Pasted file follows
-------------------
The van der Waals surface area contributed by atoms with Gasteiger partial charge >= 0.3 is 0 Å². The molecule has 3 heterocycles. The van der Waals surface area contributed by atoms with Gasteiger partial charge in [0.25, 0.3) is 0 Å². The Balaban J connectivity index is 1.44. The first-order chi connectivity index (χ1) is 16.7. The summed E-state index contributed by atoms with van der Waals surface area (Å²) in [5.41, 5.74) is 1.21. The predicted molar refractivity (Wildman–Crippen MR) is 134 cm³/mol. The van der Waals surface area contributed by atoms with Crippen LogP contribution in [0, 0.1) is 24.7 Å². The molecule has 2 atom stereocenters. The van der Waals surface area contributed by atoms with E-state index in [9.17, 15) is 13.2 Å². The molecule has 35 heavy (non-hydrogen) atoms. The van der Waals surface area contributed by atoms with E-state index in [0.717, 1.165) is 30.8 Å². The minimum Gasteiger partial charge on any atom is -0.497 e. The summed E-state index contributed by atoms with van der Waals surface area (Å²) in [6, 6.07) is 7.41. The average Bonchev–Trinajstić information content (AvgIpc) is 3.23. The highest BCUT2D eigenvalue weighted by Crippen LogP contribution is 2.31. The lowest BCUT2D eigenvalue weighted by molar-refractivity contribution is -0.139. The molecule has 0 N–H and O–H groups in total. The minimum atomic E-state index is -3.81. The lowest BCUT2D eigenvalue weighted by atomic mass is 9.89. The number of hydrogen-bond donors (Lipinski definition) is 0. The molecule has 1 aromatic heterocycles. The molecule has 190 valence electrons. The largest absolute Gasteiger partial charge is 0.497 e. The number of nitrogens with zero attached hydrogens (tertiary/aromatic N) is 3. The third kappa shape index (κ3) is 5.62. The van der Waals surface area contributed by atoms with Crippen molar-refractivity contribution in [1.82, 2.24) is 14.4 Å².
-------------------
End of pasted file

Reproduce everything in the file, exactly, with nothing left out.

The van der Waals surface area contributed by atoms with Gasteiger partial charge >= 0.3 is 0 Å². The molecule has 3 heterocycles. The van der Waals surface area contributed by atoms with Gasteiger partial charge in [0.25, 0.3) is 0 Å². The Balaban J connectivity index is 1.44. The first-order chi connectivity index (χ1) is 16.7. The summed E-state index contributed by atoms with van der Waals surface area (Å²) in [5.41, 5.74) is 1.21. The predicted molar refractivity (Wildman–Crippen MR) is 134 cm³/mol. The van der Waals surface area contributed by atoms with Crippen LogP contribution in [0, 0.1) is 24.7 Å². The molecule has 2 atom stereocenters. The van der Waals surface area contributed by atoms with E-state index in [9.17, 15) is 13.2 Å². The molecule has 35 heavy (non-hydrogen) atoms. The van der Waals surface area contributed by atoms with E-state index in [0.717, 1.165) is 30.8 Å². The minimum Gasteiger partial charge on any atom is -0.497 e. The summed E-state index contributed by atoms with van der Waals surface area (Å²) in [6, 6.07) is 7.41. The average Bonchev–Trinajstić information content (AvgIpc) is 3.23. The highest BCUT2D eigenvalue weighted by Crippen LogP contribution is 2.31. The lowest BCUT2D eigenvalue weighted by molar-refractivity contribution is -0.139. The molecule has 0 N–H and O–H groups in total. The minimum atomic E-state index is -3.81. The lowest BCUT2D eigenvalue weighted by atomic mass is 9.89. The number of hydrogen-bond donors (Lipinski definition) is 0. The molecule has 1 aromatic heterocycles. The molecule has 190 valence electrons. The largest absolute Gasteiger partial charge is 0.497 e. The number of nitrogens with zero attached hydrogens (tertiary/aromatic N) is 3. The third kappa shape index (κ3) is 5.62. The van der Waals surface area contributed by atoms with Crippen molar-refractivity contribution in [1.82, 2.24) is 14.4 Å².